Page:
A Tracy Fire Department strike team led by Division Chief Andy Kellogg and Capt. Scott Arganbright returned to Tracy from the Rim Fire on Sunday, Sept. 1.
“We could see the smoke, and at times we could see the flames,” Kellogg said
By Thursday, Sept. 5, the Rim Fire had consumed 237,341 acres of land since it began Aug. 17, according to the California Department of Forestry and Fire Protection.
In addition to Kellogg and Arganbright, the Tracy strike team consisted of Capt. Dan Havicus, engineer Rubin Cortinas and firefighters Jeff Brown and Ray Gonzalez.
For 12 days, they were assigned to protect the communities of Pine Mountain Lake, Cold Springs and Mi-Wuk Village, Kellogg said. Although his team was ahead of the fire zone, he said they often dealt with heavy smoke and falling ash.
“The mornings were very smoky, like a fog, and it hung low until about 11 a.m., when it lifted,” Kellogg said. “At night, residents could see glowing embers dropping in the area. Given the right conditions, that could have ignited fires, but it didn’t. That’s why we were there.”
The strike team’s presence reassured the residents, Kellogg said, and they showed their thanks with two potluck dinners at Twain Harte and gifts of food, water, personal hygiene items, pillows and blankets. Residents also collected money to feed the firefighters at local restaurants.
Because all the team’s expenses were paid by Cal Fire and the National Forest Service, Kellogg said he asked the residents to donate the money they had collected to the American Red Cross and evacuation centers.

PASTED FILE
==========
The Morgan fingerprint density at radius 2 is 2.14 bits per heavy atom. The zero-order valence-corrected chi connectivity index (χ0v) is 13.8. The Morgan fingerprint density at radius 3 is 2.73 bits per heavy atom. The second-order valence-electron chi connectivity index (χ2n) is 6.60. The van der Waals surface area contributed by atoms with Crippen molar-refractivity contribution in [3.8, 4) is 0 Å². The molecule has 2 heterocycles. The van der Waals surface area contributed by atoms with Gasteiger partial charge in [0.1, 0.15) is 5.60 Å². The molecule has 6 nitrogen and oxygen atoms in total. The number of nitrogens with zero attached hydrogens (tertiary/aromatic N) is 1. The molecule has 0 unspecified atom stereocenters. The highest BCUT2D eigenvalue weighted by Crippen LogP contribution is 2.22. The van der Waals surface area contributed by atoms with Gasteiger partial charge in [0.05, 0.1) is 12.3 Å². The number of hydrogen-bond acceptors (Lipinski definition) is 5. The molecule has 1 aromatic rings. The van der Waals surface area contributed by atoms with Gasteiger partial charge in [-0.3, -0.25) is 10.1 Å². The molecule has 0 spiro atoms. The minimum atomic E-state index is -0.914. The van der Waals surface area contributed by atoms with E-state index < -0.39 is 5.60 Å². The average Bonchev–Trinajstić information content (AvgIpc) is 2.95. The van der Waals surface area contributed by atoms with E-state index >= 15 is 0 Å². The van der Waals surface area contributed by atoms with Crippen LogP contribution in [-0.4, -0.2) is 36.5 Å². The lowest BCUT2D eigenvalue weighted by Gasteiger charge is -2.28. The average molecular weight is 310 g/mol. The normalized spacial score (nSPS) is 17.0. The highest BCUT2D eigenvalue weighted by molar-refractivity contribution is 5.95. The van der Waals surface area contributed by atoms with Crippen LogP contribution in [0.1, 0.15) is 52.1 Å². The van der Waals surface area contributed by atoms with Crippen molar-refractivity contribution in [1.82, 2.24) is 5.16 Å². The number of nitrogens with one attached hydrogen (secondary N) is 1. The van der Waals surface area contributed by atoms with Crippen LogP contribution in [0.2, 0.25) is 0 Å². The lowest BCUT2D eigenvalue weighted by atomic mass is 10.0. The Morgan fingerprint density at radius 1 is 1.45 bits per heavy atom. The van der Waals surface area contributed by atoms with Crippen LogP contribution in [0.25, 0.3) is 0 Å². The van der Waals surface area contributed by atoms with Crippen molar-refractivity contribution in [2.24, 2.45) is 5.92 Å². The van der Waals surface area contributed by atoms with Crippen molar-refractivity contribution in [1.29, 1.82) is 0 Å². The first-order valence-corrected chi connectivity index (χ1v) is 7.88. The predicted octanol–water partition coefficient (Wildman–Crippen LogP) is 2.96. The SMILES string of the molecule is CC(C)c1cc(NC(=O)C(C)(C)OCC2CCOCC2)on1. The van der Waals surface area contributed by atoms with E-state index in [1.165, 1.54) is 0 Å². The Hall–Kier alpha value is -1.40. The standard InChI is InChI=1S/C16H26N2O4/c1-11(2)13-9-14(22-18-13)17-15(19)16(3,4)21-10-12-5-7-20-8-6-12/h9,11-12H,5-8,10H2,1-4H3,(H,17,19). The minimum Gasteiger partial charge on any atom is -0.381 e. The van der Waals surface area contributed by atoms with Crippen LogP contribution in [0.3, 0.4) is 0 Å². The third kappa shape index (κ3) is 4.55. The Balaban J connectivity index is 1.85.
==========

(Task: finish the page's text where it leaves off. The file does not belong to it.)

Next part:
“They really made a big effort to make sure we were thanked, appreciated and accommodated,” he said. “We didn’t expect that. This is our job, and this is what we do.”
The team helped residents’ clear debris and vegetation from within 100 feet of their homes and also drove around to get familiar with the rural surroundings.
Like all strike teams, the Tracy firefighters worked rotating shifts of 24 hours on duty and 24 hours off. Kellogg said they had to be ready at a moment’s notice, because of the fire’s unpredictability.
“This fire was pretty extreme,” he said. “They were getting spot fires more than a mile ahead of the fire.”
Fire officials reported that the Rim Fire was 80 percent contained as of Thursday, and Kellogg said his team was the last structure-protection group to leave the fire zone.
Firefighting efforts as of Wednesday had used 2 million gallons of water and 2.3 million gallons of fire retardant. The burned area is five times the size of Washington, D.C., and includes 66,155 acres of Yosemite National Park, according to Cal Fire.
Fire Capt. Eric Oliveri and paramedic Kevin Meineke also returned to Tracy from wildfire duty on Saturday, Aug. 31. Paramedic Jeremy Ward returned Aug. 23.
• Contact Denise Ellen Rizzo at 830-4225 or email@example.com.